After 4 films that amassed acclaim, both critically and commercially, it only makes sense that the world created within the John Wick films be continued in some form separate from the series itself; even though many are hoping the titular character’s rather definitive send-off in Chapter 4 is somehow retconned.
Next year will see the release of sidequel Ballerina, an Ana de Armas-fronted actioner taking place between John Wick 3 and 4, which could potentially earn its own series mentality, and this week delivers The Continental (or The Continental: From the World of John Wick, to really drive home its connection), a 3-part television outing that’s too long to be a film on its own accord, but too short to truly be a series devoted to expanding a world that, whilst inherently interesting in the films, was always more exciting in its suggestive building.
Attaching the John Wick name to the title feels more like a hopeful draw for potential audiences as this 1970’s set actioner is sans Keanu (obviously, given the timeline), and ultimately is only a Wick production in name only. The magnetic, mysterious aura of the films, and their penchant for violent, expertly choreographed action, is nowhere to be found here. Somewhat ironically, in attaching itself to the world of Wick, The Continental only highlights its shortcomings. On its own it appears serviceable – it gets major props for its opening action sequence alone – but there’s a certain weight that comes with aligning itself with one of the greatest genre film series of our time. A weight it isn’t able to bench with precision.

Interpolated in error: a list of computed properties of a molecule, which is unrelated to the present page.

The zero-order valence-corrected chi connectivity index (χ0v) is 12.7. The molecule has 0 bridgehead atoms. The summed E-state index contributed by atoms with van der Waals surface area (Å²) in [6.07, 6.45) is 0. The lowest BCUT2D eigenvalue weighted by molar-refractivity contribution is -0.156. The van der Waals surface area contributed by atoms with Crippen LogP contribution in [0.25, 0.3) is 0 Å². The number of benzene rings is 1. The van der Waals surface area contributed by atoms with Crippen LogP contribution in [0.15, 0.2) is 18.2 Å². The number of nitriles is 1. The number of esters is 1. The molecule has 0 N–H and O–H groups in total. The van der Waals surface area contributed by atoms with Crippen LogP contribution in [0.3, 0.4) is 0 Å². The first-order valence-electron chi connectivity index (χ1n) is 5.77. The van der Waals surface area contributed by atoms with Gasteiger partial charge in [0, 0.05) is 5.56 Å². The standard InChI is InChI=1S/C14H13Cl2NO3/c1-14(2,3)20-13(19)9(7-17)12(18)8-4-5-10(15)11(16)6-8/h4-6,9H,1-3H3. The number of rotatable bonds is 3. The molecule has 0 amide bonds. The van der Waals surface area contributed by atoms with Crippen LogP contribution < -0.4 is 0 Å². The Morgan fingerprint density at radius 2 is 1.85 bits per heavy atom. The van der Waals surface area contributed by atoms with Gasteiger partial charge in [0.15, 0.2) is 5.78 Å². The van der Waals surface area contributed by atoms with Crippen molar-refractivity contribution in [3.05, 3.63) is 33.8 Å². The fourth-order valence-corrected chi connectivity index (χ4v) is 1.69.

The questions I imagine many of us have regarding the world created within the John Wick films are not those that The Continental has any bother to answer, but part of the films’ brilliance is that so much of it succeeds because it defies an explanation. For the series, it’s the character of Winston (Colin Woodell, not really evoking much of Ian McShane’s energy, but doing a satisfactory job all the same) that earns prime placement, but even he somehow feels short-changed as the vast ensemble all clamour for screen time. The films understood that less is more, and given, again, this show’s episodic length, it introduces too many characters that it knows what to do with; Mel Gibson‘s turn as the current Continental operator – and Winston’s former employer – a prime example.
On the mention of Gibson (and his controversial casting), it makes sense as to why he was hired to play a drugged-up maniac, but there are so many other actors that could’ve embodied his lunacy and brought something more to the table. Woodell is a fine lead, and he works well off his right-hand Ayomide Adegun, breathing a certain intrigue into the character of Winston, who was so brilliantly portrayed by the late, great Lance Reddick in the films, and had The Continental slowed itself down to truly honour these two it could have resulted in a far more interesting series than what we have; there’s a busy-ness to the show that needs more time to gather itself.
Quite frustratingly, the third (and final) episode of The Continental easily surpasses the first two and, to its credit, it wraps up in a manner that leaves few questions or open ends. It’s not that episodes 1 and 2 are a chore, they just lack a necessity, but as a heist drama with a certain violent temperament – the action sequences are fun for a television show on its own accord, but don’t begin to touch the expertise of the films – The Continental proves a fine, distracting watch that momentarily entertains, but will leave little of an impression.
If you’re hoping that Keanu and co. have left any of their belongings behind in The Continental, you may want to check in elsewhere. For the uninitiated, you could find a few satisfactory thrills throughout, but I gather you’ll be wondering what the fuss is about. Watch the John Wick films, and then we can talk.